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Volume 78, Number 30
by Bill Pope
Students in the School of Social Work
plan a series of actions to support Dean
C. Wilson Anderson, who was reportedly
notified this summer by Provost J.C.
Morrow that he will not be recommended
to a second five-year term as dean.
Anderson, dean of the department
since 1965, was informed on June 30 by
Morrow that his term, which expires June
30, 1971, will not be extended, according
to Betty Aquila, spokesman for the
Anderson said Thursday he was
notified of the decision of the University
not to renew his term by Morrow, but he
refused to comment further on the
" Miss Aquila, a graduate student in the
department of social work, said students
in the department plan to circulate a
petition asking for the retention of
The students will also contact social
work departments at other universities
and write to the National Association for
Social Workers to ask their assistance.
The petition says: "We the
Dr. Issac M. Taylor, dean of the
University School of Medicine, is
resigning his post to return to teaching.
Taylor will continue in his present
capacity until June 30, 1971, Chancellor
J. Caryle Sitterson announced.
After a six-month leave of absence, he
plans to return to teaching in the Medical
School's Department of Medicine, a
position he held at the time of his
appointment as dean of the school in
Chancellor Sitterson said, The
University accepts Dean Taylor's
resignation with regret and with the
deepest appreciation for his contribution
in one of the University's most
demanding administrative responsibilities
"Under his leadership the medical
school has experienced unprecedented
growth and expansion and significant
curricular innovations. The medical
school's teaching, research and patient
care have been of the highest order. We
are pleased that Dr. Taylor will remain on
the University faculty."
Taylor is the seventh dean in the
91 -year history of the medical school
here in Chapel Hill. He succeeded Dr.
Reece Berryhill, who held the position
for 23 years before returning to teaching
and research. T. r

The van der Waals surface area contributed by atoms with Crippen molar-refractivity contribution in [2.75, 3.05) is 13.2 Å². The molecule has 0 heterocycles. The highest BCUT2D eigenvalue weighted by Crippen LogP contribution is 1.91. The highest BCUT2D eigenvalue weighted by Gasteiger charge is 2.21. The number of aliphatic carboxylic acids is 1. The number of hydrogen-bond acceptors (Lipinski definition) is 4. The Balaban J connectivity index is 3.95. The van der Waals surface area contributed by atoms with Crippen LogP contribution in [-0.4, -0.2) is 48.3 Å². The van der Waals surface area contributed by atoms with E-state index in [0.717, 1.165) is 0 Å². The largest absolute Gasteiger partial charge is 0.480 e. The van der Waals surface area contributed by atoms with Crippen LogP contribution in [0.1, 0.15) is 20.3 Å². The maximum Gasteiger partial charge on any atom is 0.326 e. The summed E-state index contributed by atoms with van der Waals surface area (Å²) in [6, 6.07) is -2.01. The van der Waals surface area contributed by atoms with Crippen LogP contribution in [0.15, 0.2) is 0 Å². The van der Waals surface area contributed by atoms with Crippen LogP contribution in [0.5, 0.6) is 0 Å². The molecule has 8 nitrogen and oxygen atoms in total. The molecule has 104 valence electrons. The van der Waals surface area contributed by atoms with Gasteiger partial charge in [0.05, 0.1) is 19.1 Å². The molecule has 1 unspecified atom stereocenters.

A native of Morganton, Taylor is a
1Q42 graduate of the University Three
years later he received his medical degree
wi?h honors from Harvard University. He
mediately began internship . training
Massachusetts General Hospital in Boston
and served his residency there.
HeToined the UNC medical faculty
an assistant professor in 1958 and a full
PrteTasnone6of 25 Markle Scholars in
McScaTsciwcc in 1954, one of the most
outs honors in academic medicine
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undersigned believe that "he nebulous and
unsettled situation of C. Wilson
Anderson. ..is abhorrent.
"In June the Dean was verbally
informed by Provost Morrow that he
would not be recommended for
reappointment. The Dean was informed
by the Provost that the reason for his lack
of recommendation was the political
embarrassment to the University caused
by the employment of Howard Fuller and
the attempted employment of Howard
Lee, both of whom are black educators
with social work credentials.
"The racial and political implications
of the Dean's not being recommended for
reappointment are blatently opposed to
the principles of a free university.
"This situation may well be opening
the door for similar situations throughout .
the university community, and may also
be indicative of situations that have
already occured and are not at this point
Morrow said Monday that he has not
made a recommendation. "I will send the
Chancellor a recommendation later in the
year," he said.
Morrow would not comment on any
aspects of the recommendation.
"I am making my recommendation to
the Chancellor," said Morrow, "it is to
him that I make my reply, not to anyone
"If he cares to make it public then it is
up to him," Morrow said.
Sitterson said that he has not received
a recommendation and "doesn't expect
to receive one until prior to the spring of
the (Anderson's) fifth year (next
The universtiy regularly evaluates the
performance of department heads at the
beginning of their fifth year to determine
if they should be reappointed for a
second five-year term.
A total of 29 faculty members signed a
petition in support of Anderson and
presented it to Sitterson on July 20. The
Walter McMillan empties trash from the stands in Kenan Stadium into a dump
truck. McMillan is one of several maintenance men who work long hours to clean
up the mess left after each home football game by Carolina ladies and gentlemen.
(Staff photo by John Gellman)
78 Years Of Editorial Freedom
Chapel Hill, North Carolina, Tuesday, October 20, 1970
petition urged the Chancellor to
recommend Anderson for reappointment.
Miss Aquila said five faculty members
in the department conferred with Morrow
on July 7 and were told that "there was a
considerable lack of confidence in
Anderson on the part of the Board of
Trustees and administration, and this
reduced the effectiveness of the dean."
Aquila said Morrow referred to the
appointments of Fuller and Lee.
Fuller, a black nationalist and head of
Malcom X University in Greensboro, was
appointed as lecturer in the department
of Social Work in the spring of 1968, but
resigned after a controversy with the